The apparatus is a bit of a different story. We originally weren’t sure about the apparatus, but as Mike started work it became clear that an apparatus listing the edition evidence for each variation unit could be a handy thing. Based on his notes for the first book he did, I transcribed his notes (copy/paste with the Greek text, not typing) into something that could be an apparatus. I showed it to Mike, he had several great suggestions, and we went back and forth for awhile. It became clear the edition apparatus, while not listing primary MSS sources, could be helpful to show where the variation unit came from, and how different editions treated it. So Mike and I decided to pitch the idea and see if we could add the apparatus to the project. And we could! Mike was busy enough doing the real work (textual criticism), so I volunteered to do the work to create the apparatus from Mike’s notes. I’d dig into the apparatus for a book after he finished the draft. This served a secondary purpose of checking Mike’s work against the notes to ensure the text (and apparatus) actually represented what he intended.

All in all, it worked out very well. When Mike was done with the text, and I had a version of the apparatus together, we had a great platform for me to write some more code to check the text against the apparatus to find more subtle (and some not-so-subtle) issues. I can honestly say we found a decent amount of issues that we might not have found otherwise.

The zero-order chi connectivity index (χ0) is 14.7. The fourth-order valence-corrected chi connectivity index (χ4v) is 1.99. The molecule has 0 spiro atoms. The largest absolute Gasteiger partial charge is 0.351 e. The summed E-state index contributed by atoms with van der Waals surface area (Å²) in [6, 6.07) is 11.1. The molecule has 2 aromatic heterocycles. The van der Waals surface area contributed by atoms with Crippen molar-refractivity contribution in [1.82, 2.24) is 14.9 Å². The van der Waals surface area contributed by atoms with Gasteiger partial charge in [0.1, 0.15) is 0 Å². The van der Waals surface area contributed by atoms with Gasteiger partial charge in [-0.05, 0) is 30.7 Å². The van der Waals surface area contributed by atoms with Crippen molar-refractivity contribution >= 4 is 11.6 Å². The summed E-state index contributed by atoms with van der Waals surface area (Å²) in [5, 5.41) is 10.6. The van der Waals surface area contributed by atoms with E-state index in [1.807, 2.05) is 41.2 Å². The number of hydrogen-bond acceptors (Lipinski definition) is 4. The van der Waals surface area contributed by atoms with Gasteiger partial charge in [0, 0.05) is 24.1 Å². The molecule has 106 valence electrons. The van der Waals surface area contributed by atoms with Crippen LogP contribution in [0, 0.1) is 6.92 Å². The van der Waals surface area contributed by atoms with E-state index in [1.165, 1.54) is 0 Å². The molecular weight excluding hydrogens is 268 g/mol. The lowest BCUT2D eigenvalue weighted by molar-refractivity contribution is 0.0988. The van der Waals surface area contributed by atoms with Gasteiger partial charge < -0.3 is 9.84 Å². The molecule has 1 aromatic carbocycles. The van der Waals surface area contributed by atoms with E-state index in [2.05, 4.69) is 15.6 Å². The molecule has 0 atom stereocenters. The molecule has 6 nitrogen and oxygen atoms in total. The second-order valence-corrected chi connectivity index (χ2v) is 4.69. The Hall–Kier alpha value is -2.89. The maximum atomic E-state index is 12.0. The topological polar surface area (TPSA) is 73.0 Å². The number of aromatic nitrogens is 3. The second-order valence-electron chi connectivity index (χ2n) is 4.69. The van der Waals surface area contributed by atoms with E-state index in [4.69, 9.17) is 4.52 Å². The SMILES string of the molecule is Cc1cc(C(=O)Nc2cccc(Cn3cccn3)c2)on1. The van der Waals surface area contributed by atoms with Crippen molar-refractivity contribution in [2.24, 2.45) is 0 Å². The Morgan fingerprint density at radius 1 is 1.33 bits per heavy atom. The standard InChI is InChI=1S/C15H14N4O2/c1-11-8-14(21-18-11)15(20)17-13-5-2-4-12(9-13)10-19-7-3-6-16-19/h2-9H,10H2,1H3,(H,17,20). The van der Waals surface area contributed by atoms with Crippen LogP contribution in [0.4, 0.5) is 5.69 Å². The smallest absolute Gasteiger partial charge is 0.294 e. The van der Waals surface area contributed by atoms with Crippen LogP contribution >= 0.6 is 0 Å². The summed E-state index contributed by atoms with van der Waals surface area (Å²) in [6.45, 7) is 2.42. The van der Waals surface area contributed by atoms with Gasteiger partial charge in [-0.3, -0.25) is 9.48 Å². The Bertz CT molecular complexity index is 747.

While we were careful, as Mike notes in a comment to the Evangelical Textual Criticism blog post, “I am more pessimistic than James; as a firm believer in the truth of Romans 3:23, I take it for granted that there will be typos, and only hope that none are too embarrassingly obvious.” With this I agree.

When the SBLGNT text was solid, and the apparatus was in good shape, it became apparent to me that my job had only started. We still had to get the text morphologically analyzed. And into a Logos resource. And … well, I had a lot more to do with derivative and associated projects. Like the Lexham English Bible English-Greek Reverse Interlinear New Testament (go to bottom of the download page). And some other things. Keep your eyes on the Logos blog for upcoming announcements over the next few days.

I have learned a whole lot throughout this whole process. Yes, I learned a lot about the application of text-critical principles (Look, I just essentially took a course on applied textual criticism with the whole NT as the textbook and Michael Holmes as the instructor). But that’s not my primary take-away. I learned more about how to be precise in work. I learned more about how to be gracious in relationships both professional and personal. And I learned that a textual apparatus is much, much more than a simple or even a complex diff between two (or more) texts.